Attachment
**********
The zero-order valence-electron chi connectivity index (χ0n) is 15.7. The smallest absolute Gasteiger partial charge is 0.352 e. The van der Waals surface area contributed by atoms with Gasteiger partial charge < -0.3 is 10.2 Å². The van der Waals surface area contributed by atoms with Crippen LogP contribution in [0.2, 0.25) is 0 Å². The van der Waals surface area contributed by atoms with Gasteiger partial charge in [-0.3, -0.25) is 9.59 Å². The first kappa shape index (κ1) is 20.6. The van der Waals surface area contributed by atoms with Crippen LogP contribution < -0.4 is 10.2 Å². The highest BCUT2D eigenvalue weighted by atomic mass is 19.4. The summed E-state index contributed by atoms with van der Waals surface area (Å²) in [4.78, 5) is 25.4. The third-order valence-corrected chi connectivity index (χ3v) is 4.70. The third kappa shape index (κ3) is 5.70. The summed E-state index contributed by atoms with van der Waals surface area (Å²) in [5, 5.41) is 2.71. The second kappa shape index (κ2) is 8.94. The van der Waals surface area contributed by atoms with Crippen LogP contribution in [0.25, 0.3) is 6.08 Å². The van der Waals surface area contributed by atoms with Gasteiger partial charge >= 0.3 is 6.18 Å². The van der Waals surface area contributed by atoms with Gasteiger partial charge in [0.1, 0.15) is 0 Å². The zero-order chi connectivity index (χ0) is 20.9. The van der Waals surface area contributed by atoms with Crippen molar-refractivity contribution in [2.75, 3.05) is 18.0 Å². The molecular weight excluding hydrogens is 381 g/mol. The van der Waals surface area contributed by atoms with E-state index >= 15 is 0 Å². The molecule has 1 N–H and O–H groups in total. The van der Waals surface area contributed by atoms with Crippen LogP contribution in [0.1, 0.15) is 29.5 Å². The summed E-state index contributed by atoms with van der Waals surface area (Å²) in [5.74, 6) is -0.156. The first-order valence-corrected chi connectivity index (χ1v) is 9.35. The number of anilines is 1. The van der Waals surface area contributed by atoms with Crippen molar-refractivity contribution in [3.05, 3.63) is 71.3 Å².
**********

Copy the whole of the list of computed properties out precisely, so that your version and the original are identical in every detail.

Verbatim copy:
The zero-order valence-electron chi connectivity index (χ0n) is 15.7. The smallest absolute Gasteiger partial charge is 0.352 e. The van der Waals surface area contributed by atoms with Gasteiger partial charge < -0.3 is 10.2 Å². The van der Waals surface area contributed by atoms with Crippen LogP contribution in [0.2, 0.25) is 0 Å². The van der Waals surface area contributed by atoms with Gasteiger partial charge in [-0.3, -0.25) is 9.59 Å². The first kappa shape index (κ1) is 20.6. The van der Waals surface area contributed by atoms with Crippen LogP contribution < -0.4 is 10.2 Å². The highest BCUT2D eigenvalue weighted by atomic mass is 19.4. The summed E-state index contributed by atoms with van der Waals surface area (Å²) in [4.78, 5) is 25.4. The third-order valence-corrected chi connectivity index (χ3v) is 4.70. The third kappa shape index (κ3) is 5.70. The summed E-state index contributed by atoms with van der Waals surface area (Å²) in [5, 5.41) is 2.71. The second kappa shape index (κ2) is 8.94. The van der Waals surface area contributed by atoms with Crippen LogP contribution in [0.25, 0.3) is 6.08 Å². The van der Waals surface area contributed by atoms with Gasteiger partial charge >= 0.3 is 6.18 Å². The van der Waals surface area contributed by atoms with Gasteiger partial charge in [0.1, 0.15) is 0 Å². The zero-order chi connectivity index (χ0) is 20.9. The van der Waals surface area contributed by atoms with Crippen molar-refractivity contribution in [2.75, 3.05) is 18.0 Å². The molecular weight excluding hydrogens is 381 g/mol. The van der Waals surface area contributed by atoms with E-state index >= 15 is 0 Å². The molecule has 1 N–H and O–H groups in total. The van der Waals surface area contributed by atoms with Crippen LogP contribution in [0.1, 0.15) is 29.5 Å². The summed E-state index contributed by atoms with van der Waals surface area (Å²) in [5.74, 6) is -0.156. The first-order valence-corrected chi connectivity index (χ1v) is 9.35. The number of anilines is 1. The van der Waals surface area contributed by atoms with Crippen molar-refractivity contribution in [3.05, 3.63) is 71.3 Å².